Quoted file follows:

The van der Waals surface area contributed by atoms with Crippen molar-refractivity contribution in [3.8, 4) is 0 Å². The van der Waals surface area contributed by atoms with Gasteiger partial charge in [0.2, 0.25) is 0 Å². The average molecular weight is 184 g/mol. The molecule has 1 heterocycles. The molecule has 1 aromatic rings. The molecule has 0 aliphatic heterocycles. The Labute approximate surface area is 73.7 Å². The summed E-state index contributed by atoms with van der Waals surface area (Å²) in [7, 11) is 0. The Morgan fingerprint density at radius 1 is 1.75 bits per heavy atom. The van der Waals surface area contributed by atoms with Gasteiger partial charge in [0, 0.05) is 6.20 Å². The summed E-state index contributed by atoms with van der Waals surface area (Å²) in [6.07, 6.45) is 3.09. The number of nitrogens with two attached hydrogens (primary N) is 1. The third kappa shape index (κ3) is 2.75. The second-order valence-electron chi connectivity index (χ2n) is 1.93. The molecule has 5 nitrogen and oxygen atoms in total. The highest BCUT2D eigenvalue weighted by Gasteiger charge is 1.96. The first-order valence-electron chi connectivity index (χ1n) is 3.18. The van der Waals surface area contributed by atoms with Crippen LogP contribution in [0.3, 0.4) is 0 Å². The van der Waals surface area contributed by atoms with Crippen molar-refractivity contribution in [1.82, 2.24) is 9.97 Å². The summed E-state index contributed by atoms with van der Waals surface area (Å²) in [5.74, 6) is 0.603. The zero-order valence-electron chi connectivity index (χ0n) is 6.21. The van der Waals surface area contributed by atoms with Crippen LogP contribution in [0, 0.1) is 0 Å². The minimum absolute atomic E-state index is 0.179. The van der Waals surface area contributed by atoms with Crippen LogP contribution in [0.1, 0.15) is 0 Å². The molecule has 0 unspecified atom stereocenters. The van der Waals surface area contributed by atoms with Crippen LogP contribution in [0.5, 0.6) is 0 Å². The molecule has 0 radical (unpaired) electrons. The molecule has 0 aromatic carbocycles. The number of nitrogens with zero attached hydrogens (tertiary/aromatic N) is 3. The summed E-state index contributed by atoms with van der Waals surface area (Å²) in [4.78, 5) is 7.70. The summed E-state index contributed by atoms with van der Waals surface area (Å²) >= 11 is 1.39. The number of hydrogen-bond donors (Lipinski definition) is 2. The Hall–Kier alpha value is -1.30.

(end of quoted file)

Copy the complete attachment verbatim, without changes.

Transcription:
The van der Waals surface area contributed by atoms with Crippen molar-refractivity contribution in [3.8, 4) is 0 Å². The van der Waals surface area contributed by atoms with Gasteiger partial charge in [0.2, 0.25) is 0 Å². The average molecular weight is 184 g/mol. The molecule has 1 heterocycles. The molecule has 1 aromatic rings. The molecule has 0 aliphatic heterocycles. The Labute approximate surface area is 73.7 Å². The summed E-state index contributed by atoms with van der Waals surface area (Å²) in [7, 11) is 0. The Morgan fingerprint density at radius 1 is 1.75 bits per heavy atom. The van der Waals surface area contributed by atoms with Gasteiger partial charge in [0, 0.05) is 6.20 Å². The summed E-state index contributed by atoms with van der Waals surface area (Å²) in [6.07, 6.45) is 3.09. The number of nitrogens with two attached hydrogens (primary N) is 1. The third kappa shape index (κ3) is 2.75. The second-order valence-electron chi connectivity index (χ2n) is 1.93. The molecule has 5 nitrogen and oxygen atoms in total. The highest BCUT2D eigenvalue weighted by Gasteiger charge is 1.96. The first-order valence-electron chi connectivity index (χ1n) is 3.18. The van der Waals surface area contributed by atoms with Crippen LogP contribution in [0.3, 0.4) is 0 Å². The van der Waals surface area contributed by atoms with Crippen molar-refractivity contribution in [1.82, 2.24) is 9.97 Å². The summed E-state index contributed by atoms with van der Waals surface area (Å²) in [5.74, 6) is 0.603. The zero-order valence-electron chi connectivity index (χ0n) is 6.21. The van der Waals surface area contributed by atoms with Crippen LogP contribution in [0, 0.1) is 0 Å². The minimum absolute atomic E-state index is 0.179. The van der Waals surface area contributed by atoms with Crippen LogP contribution in [0.1, 0.15) is 0 Å². The molecule has 0 unspecified atom stereocenters. The van der Waals surface area contributed by atoms with Crippen LogP contribution in [0.5, 0.6) is 0 Å². The molecule has 0 radical (unpaired) electrons. The molecule has 0 aromatic carbocycles. The number of nitrogens with zero attached hydrogens (tertiary/aromatic N) is 3. The summed E-state index contributed by atoms with van der Waals surface area (Å²) in [4.78, 5) is 7.70. The summed E-state index contributed by atoms with van der Waals surface area (Å²) >= 11 is 1.39. The number of hydrogen-bond donors (Lipinski definition) is 2. The Hall–Kier alpha value is -1.30.